2) If it is a mechanical coupling, you can usually ignore the coupling loss. In the rare instance that it is an eddy current or a hydraulic coupling, I would allow 5% of pump power for preliminary sizing purposes only.
Do not select motor size on duty point; if unsure add 20% and go for the next standard motor size up. Only for planning. It is quite possible that changes in duty point will require more power.

4) Compressors can be a lot different than pumps - always higher power demand. If the compressors are just 100psi air compressors, preliminary sizing on 4cfm/hp.

For gross pump efficiency, I use 50% for planning on "miscellaneous medium sized pumps (2"-4"), 35% on small pumps (under 2") and estimate larger pump efficiency according to the specific speed. The mechanical guys should be doing this for you.

Cheers

Steve

### RE: How to Size the Motor Drive?

Pump hydraulic efficiency is best approximated from specific speed (at best efficiency flow and head)and rated flow using plots like the so-called "Worthington curves" (see Pump Handbook, 1976, Page 2-130). Your cited 85% pump hydraulic efficiency is OK for rated flows around 3000 GPM and specific speeds from about 1400 to 4000 (RPM-GPM-Ft.) Peak efficiencies for flowrates of 500, 200 and 100 GPM are about 78, 73 and 66%, at specific speeds between 1500 and 2000. A 10000 GPM rated flow peaks at about 90% efficiency around a specific speed of 2500. These are all based on presumably "good design practices". Consult manufacturers test data for more exact pump hydraulic efficiencies for specific designs.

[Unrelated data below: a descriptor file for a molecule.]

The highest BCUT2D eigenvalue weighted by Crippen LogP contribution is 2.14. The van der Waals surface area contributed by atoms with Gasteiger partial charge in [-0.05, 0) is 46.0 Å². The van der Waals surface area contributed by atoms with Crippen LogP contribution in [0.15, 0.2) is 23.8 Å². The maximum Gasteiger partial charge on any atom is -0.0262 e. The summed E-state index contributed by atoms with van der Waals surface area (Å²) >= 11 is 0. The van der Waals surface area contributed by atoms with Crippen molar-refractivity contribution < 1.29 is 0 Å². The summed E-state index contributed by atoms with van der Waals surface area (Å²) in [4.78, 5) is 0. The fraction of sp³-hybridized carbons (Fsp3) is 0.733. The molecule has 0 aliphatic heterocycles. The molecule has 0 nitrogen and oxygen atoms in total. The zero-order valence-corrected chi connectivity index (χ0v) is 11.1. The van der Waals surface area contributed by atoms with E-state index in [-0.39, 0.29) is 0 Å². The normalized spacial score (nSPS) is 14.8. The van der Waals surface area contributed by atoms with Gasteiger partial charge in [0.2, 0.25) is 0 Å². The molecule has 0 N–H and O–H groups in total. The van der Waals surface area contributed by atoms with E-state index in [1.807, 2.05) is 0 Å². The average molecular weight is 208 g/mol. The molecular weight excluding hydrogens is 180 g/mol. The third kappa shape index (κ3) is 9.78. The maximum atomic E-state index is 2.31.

### RE: How to Size the Motor Drive?

(OP)
Thanks to all for your valuable inputs!!

rmw,
As per your post and others I can understand that the equation gives the required power at the PUMP Shaft.

Before we wind up one more point about a relevant standard.

Table 3.1 of API Standard 610 -Selection of Cent. Pumps-
gives some percentage values to select the motor drive. Is it correct to multiply the pump BHP - given by the above equation - by the percentage values given in the Table 3.1
to obtain the required motor output power?

Regards!

Kiribanda